Your Sins Are Forgiven.


Seeing their faith, Jesus said to the paralyzed man, “My son, your sins are forgiven.” But some of the teachers of religious law who were sitting there said to themselves, “What? This is blasphemy! Who but God can forgive sins!” Jesus knew what they were discussing among themselves, so he said to them, “Why do you think this is blasphemy? Is it easier to say to the paralyzed man, ‘Your sins are forgiven’ or ‘Get up, pick up your mat, and walk’? I will prove that I, the Son of Man, have the authority on earth to forgive sins.” Then Jesus turned to the paralyzed man and said, “Stand up, take your mat, and go on home, because you are healed!” — Mark 2: 5 – 11

I often rethink my position on a passage, especially after I walk away from it for some time. I admit, the way I interpret sometimes hinges on what’s going on beneath. Is this taking liberties with the holy text? Probably so — but, liberty is an appropriate word too when you discuss Scripture. It breathes freedom to those who are in captivity. Frees the mind from worry. Breaks the material world’s chains to guide you into the realm beyond. I’m less interested in being a good theology student than I am of being a discoverer.

All that said, I entertained the idea that Jesus’ words of forgiveness to the man paralyzed should be taken at face value. The understanding was this man likely lead a sinful lifestyle, a pattern of decisions that lead to physical unhealth or perhaps an accident. Now, I’m thinking otherwise.

This is not to say the forgiveness in itself was disingenuous. Jesus meant that. You’re really forgiven, I mean it. He wasn’t psyching the man out. This man was a sinner as am I. His whole life he had been. He would be the next day. But Jesus draws attention primarily to the man’s sin rather than his physical condition.

The picture that is playing in my head this morning as I read is Jesus looking up from the man on the mat into the faces of the religious teachers nearby, or maybe just one, and starting a conversation with them. Was this using the paralyzed man for a selfish purpose? First, I don’t think the man would have cared. He was about to be told he could walk home. Second, to see it as selfish suggests Jesus was engaging these teachers in some sort of semantic battle.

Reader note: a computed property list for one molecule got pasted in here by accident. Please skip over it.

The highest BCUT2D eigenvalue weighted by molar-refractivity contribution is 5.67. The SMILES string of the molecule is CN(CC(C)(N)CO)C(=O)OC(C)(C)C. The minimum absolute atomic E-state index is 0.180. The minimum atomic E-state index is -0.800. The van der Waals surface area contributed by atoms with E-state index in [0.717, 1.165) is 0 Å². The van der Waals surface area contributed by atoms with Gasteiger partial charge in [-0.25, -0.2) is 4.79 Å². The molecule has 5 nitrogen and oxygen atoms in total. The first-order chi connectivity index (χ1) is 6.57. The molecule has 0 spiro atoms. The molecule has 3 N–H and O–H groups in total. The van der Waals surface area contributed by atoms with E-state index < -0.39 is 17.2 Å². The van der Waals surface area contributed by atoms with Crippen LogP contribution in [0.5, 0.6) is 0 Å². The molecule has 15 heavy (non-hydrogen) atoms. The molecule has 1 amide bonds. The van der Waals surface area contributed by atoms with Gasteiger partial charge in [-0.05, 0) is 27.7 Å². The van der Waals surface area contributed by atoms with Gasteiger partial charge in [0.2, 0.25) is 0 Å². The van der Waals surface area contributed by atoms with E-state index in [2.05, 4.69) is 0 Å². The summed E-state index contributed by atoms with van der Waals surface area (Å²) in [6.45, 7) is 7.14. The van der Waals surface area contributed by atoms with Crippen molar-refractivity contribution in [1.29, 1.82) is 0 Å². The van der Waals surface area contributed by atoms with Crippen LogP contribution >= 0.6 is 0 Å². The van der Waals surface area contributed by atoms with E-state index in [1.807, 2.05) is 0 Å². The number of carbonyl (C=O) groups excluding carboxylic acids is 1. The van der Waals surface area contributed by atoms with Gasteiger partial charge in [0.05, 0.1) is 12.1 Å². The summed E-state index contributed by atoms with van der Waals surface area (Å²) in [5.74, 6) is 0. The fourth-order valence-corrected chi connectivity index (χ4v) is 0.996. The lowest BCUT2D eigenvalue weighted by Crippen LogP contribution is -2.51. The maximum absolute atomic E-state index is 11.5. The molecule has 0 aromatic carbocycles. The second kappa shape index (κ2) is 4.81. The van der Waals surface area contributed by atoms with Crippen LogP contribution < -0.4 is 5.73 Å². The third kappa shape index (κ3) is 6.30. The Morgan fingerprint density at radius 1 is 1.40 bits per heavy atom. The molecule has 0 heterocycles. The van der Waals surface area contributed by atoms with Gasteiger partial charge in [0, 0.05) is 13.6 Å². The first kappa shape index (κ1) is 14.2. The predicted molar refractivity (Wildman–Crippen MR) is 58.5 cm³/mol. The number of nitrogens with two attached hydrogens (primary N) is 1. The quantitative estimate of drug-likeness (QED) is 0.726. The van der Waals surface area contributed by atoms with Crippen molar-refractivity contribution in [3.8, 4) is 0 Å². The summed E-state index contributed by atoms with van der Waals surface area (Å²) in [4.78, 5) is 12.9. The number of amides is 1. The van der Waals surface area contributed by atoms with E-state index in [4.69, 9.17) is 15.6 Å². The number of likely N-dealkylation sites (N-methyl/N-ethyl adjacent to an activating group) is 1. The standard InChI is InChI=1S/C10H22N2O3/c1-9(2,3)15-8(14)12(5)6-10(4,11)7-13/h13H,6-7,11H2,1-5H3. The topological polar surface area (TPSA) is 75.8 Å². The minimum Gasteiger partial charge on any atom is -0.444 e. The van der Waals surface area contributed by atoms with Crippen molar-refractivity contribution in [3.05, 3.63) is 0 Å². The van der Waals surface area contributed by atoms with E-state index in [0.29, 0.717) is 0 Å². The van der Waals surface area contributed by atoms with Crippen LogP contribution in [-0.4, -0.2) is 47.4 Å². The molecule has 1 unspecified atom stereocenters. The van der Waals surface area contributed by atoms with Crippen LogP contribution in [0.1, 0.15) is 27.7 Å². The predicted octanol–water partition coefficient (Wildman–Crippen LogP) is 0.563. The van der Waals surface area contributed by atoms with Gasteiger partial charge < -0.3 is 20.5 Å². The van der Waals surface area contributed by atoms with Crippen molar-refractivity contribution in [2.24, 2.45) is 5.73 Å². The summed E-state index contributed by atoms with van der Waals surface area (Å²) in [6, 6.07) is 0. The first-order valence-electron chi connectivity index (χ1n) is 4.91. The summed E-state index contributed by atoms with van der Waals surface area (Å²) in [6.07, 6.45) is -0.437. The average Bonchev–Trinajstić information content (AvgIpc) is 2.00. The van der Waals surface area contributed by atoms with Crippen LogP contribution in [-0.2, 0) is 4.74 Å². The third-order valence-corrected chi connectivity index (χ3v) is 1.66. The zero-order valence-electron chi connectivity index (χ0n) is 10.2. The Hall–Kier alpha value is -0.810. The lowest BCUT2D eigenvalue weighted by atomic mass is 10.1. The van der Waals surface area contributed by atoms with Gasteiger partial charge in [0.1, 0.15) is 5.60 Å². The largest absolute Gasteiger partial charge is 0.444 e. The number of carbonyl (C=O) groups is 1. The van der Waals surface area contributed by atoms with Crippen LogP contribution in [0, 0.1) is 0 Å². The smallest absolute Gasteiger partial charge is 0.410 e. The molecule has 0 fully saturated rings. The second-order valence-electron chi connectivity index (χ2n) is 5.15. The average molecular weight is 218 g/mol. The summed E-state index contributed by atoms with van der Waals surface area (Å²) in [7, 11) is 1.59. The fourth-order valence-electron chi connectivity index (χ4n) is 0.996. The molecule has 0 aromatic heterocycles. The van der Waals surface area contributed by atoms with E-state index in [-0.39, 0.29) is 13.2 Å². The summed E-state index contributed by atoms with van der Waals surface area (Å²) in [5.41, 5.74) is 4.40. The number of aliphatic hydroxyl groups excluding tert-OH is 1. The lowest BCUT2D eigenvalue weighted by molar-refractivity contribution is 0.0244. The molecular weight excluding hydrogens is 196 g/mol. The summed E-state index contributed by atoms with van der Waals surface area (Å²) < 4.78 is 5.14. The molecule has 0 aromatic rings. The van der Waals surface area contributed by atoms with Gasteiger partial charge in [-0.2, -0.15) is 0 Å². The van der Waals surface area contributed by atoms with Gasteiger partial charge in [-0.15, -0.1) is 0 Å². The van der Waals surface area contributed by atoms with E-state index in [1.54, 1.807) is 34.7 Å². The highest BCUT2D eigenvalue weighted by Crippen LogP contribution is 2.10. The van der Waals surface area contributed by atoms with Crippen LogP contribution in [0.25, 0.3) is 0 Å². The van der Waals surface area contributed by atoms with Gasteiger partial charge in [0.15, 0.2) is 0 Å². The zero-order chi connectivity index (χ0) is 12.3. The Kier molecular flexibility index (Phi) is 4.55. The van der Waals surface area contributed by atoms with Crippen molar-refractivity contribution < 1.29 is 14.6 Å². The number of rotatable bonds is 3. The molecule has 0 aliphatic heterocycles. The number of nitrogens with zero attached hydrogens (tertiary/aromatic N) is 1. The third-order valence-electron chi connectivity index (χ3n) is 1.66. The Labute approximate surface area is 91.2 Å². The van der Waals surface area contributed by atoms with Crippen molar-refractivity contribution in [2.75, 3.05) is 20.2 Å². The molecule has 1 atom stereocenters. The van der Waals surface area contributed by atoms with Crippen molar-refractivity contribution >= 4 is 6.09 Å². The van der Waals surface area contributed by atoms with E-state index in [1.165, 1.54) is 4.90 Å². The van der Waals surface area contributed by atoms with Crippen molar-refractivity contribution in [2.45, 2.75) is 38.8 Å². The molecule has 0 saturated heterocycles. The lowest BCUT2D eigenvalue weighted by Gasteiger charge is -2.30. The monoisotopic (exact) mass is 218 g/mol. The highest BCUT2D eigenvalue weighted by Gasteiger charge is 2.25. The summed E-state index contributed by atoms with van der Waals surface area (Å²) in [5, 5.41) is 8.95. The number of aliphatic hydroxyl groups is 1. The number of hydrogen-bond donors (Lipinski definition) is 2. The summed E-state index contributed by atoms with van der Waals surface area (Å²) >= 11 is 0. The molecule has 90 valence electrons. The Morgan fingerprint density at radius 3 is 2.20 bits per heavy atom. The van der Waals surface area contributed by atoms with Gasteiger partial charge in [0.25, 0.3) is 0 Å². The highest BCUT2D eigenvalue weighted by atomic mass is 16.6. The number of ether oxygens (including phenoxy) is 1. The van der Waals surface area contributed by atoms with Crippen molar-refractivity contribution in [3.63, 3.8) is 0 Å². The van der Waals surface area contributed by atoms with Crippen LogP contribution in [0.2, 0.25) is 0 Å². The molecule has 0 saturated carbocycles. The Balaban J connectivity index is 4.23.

We can’t continue seeing Jesus’ approach to the Pharisees as combative. And these religious folk as bad guys. In reality Jesus loved them as much as this man. And his passion for them lead him to do what was necessary to gain their attention.

What? How could you forgive this man for his sins? Who do you think you are? Maybe that was exactly what Jesus wanted them to think — who do you think you are? It’s a conversation starter. Jesus started a conversation with his own followers that way once. He asked them, “Who are people saying I am? What’s the rumor?” To lead these religious leaders to a point where they brought up the same discussion was huge. Jesus must have been smiling beneath his words.

The most pitiful soul is the one so bound by their comfortable view of the world that despite events begging them to believe otherwise they just can’t. They have made themselves incapable of thinking otherwise. It’s a fear thing. This is how they make sense of things. Once the walls have been built, why shake the foundation?

Playing with them, Jesus asks, “Which is easier to say? Your sins are forgiven, or get up? He’s asking them to thinking on a material level for a moment. Which is more realistic in human terms? If I were just a man, which one sounds more believable?

Then, he told the man to get up and walk. And he did.

The sad thing is yes the crowd was amazed at the miracle, but we still don’t see religious hearts turned toward him. I do feel sorry for them, but I must be careful not to judge them too quickly. I’m alot like them. Bound by my own limited view of the world and afraid to look beyond my walls.

Jesus, please start a discussion with me today.

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